Ranked Choice Voting Explained Through Desserts
Let’s simplify what ranked choice voting looks like using something that Utahns love, desserts.
So, here is what a ranked choice voting ballot looks like for a “dessert party.”
Let's do an example
For each category, you can rank your choices by filling in the bubble that corresponds to your ranking (1st, 2nd, 3rd, and 4th).
Let’s say that you voted:
- Pecan Pie
- Apple Pie
- Pumpkin Pie
- Blueberry Pie.
Sadly, pecan pie gets the fewest votes. So it is eliminated.
In a normal election, your vote would be spent.
However, with ranked choice voting, your second, third, and fourth choices are included in the next round.
In round 2 your vote will count for apple pie, your second choice.
So without having to vote again, your voice is included in the next round.
Benefits of Rank Choice Voting:
- Fair: RCV ensures makes sure that everyone’s vote counts. When people know that their vote will count, they are more likely to vote. This will lead to more participation in the election rather than relying on only a small portion of the electorate to determine the winner.
- Eliminates the spoiler effect: If a third candidate gets even a small percentage of the vote, they are drawing votes away from another top candidate. By taking a percentage of the top candidate’s vote away, which impacts the final election count. We have seen this in Utah in both the 2017 Mayoral Race as well as the 2016 Presidential Election.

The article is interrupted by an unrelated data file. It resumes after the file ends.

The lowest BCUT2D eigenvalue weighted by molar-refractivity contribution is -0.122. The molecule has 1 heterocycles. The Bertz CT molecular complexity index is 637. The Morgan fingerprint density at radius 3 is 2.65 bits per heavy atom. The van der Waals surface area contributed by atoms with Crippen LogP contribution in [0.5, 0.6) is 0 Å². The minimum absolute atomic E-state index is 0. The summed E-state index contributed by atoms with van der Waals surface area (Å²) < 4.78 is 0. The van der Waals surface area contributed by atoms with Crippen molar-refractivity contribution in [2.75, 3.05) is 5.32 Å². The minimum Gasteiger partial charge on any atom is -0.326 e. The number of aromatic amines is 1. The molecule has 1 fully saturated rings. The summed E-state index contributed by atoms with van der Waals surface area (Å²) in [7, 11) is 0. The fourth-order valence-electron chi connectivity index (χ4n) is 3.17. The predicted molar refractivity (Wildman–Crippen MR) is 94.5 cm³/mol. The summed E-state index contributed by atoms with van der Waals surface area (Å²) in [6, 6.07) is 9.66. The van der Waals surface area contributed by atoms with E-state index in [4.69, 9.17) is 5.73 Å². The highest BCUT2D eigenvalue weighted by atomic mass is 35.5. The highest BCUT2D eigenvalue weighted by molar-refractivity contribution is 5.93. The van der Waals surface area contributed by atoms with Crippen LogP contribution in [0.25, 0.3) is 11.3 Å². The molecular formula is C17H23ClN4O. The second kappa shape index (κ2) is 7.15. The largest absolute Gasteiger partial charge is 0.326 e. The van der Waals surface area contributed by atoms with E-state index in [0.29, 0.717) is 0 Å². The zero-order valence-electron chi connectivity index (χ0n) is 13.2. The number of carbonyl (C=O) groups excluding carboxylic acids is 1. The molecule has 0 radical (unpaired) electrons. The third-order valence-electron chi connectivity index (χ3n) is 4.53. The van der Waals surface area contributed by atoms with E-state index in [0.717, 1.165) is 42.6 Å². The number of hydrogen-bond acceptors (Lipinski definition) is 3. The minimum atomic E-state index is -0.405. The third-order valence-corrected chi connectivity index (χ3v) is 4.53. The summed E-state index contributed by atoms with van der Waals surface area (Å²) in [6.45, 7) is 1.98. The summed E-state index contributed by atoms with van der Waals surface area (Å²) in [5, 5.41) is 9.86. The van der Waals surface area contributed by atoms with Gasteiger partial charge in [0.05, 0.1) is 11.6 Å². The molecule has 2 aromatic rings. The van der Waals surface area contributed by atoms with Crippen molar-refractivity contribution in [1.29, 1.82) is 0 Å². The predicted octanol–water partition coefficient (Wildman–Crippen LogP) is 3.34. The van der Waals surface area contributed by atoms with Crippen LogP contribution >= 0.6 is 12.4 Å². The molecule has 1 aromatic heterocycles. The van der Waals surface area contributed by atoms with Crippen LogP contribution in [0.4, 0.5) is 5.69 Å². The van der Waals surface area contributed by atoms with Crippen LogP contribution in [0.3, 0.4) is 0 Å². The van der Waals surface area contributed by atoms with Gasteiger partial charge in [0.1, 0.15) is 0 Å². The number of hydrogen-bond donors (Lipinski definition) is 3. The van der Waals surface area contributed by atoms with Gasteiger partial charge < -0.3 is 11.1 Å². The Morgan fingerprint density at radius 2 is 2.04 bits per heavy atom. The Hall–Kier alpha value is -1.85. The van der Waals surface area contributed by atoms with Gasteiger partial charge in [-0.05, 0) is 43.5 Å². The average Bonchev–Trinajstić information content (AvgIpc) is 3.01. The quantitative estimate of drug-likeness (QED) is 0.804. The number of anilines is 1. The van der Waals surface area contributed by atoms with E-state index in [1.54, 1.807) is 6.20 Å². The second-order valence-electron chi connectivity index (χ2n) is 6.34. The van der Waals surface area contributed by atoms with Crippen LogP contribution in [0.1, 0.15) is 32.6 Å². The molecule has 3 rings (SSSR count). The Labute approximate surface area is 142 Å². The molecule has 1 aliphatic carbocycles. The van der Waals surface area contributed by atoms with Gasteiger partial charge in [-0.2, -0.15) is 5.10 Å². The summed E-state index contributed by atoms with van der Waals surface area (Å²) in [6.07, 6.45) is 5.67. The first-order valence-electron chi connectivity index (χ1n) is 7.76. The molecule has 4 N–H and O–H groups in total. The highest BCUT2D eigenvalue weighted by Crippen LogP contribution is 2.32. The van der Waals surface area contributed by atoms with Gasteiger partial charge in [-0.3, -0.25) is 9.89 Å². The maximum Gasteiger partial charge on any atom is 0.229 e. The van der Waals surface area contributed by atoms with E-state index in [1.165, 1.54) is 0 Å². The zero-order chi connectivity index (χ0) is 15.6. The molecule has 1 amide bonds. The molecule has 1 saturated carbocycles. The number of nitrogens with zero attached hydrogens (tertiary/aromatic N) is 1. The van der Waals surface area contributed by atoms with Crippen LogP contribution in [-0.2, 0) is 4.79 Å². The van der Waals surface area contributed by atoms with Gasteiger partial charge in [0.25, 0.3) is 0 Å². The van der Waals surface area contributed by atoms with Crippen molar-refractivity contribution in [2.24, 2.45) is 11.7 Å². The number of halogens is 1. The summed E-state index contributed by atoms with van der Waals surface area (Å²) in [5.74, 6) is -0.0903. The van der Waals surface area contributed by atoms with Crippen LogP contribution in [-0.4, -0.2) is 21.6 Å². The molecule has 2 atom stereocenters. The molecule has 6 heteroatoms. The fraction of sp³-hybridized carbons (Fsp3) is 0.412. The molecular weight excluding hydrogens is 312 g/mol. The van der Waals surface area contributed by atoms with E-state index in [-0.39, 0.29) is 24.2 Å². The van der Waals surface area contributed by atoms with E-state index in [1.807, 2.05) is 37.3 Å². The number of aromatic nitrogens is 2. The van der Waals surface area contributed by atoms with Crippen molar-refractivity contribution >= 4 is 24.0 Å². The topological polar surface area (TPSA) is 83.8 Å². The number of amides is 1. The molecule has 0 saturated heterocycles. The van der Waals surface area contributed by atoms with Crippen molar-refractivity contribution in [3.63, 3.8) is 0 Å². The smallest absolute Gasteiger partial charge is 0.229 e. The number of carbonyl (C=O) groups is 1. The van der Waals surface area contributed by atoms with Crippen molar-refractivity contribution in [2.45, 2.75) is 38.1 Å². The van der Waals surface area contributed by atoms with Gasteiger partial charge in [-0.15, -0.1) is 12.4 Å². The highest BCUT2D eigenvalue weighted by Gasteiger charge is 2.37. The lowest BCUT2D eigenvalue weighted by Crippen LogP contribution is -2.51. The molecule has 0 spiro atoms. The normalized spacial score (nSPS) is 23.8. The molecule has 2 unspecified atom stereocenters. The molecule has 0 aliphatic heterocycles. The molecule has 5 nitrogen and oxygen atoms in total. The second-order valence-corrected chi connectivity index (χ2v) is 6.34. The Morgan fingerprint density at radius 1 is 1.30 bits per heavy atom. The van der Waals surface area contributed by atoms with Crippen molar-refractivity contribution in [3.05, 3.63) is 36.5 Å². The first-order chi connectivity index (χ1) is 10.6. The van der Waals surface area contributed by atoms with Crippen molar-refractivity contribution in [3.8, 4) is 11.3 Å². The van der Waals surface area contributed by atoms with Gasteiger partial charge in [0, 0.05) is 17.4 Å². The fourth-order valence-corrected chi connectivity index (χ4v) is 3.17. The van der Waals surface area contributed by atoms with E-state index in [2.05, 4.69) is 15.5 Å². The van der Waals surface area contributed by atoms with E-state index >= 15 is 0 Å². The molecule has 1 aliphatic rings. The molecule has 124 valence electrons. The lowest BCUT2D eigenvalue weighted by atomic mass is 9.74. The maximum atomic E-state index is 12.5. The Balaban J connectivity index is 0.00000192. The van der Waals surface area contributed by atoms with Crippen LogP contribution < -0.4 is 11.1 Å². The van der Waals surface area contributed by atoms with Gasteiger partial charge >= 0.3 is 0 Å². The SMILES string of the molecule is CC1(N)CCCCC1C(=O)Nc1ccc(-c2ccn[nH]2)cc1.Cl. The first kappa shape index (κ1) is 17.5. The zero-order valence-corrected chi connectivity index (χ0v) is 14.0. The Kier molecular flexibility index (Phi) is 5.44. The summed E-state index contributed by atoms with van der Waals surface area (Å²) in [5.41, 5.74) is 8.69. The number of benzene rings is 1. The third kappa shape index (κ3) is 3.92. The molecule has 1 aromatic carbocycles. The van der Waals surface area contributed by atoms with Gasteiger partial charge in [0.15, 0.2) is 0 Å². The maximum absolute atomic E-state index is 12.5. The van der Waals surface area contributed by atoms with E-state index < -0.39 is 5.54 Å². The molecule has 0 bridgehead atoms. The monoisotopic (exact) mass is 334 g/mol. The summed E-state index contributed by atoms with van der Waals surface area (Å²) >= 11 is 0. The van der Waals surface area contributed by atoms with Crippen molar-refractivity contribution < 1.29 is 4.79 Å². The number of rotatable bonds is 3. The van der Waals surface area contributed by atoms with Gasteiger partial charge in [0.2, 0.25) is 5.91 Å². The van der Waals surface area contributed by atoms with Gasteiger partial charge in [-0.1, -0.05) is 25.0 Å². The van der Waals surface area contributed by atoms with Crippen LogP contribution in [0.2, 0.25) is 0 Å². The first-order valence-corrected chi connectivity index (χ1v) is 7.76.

- Civil & Issue Focused Campaigns -- Candidates are encouraged to run more civil campaigns. The opportunity to earn second and third choice votes, encourages them to debate the issues and appeal to a broader spectrum of voters. This generates inclusive leadership because the candidates must appeal to voters who might initially vote for someone else, but may select that candidate as another ranking. Candidates can benefit from cooperation rather than division, especially in multi-seat contests. In cities that have adopted ranked choice voting, voters have commented on the more civil campaigns.
- Save Taxpayer Money -- Runoff elections are costly and inefficient because they split one election into two. This often results in low voter turnout at the second election and a waste of taxpayer money. It also reduces the cost of campaigning because candidates do not have to budget or raise money for a runoff.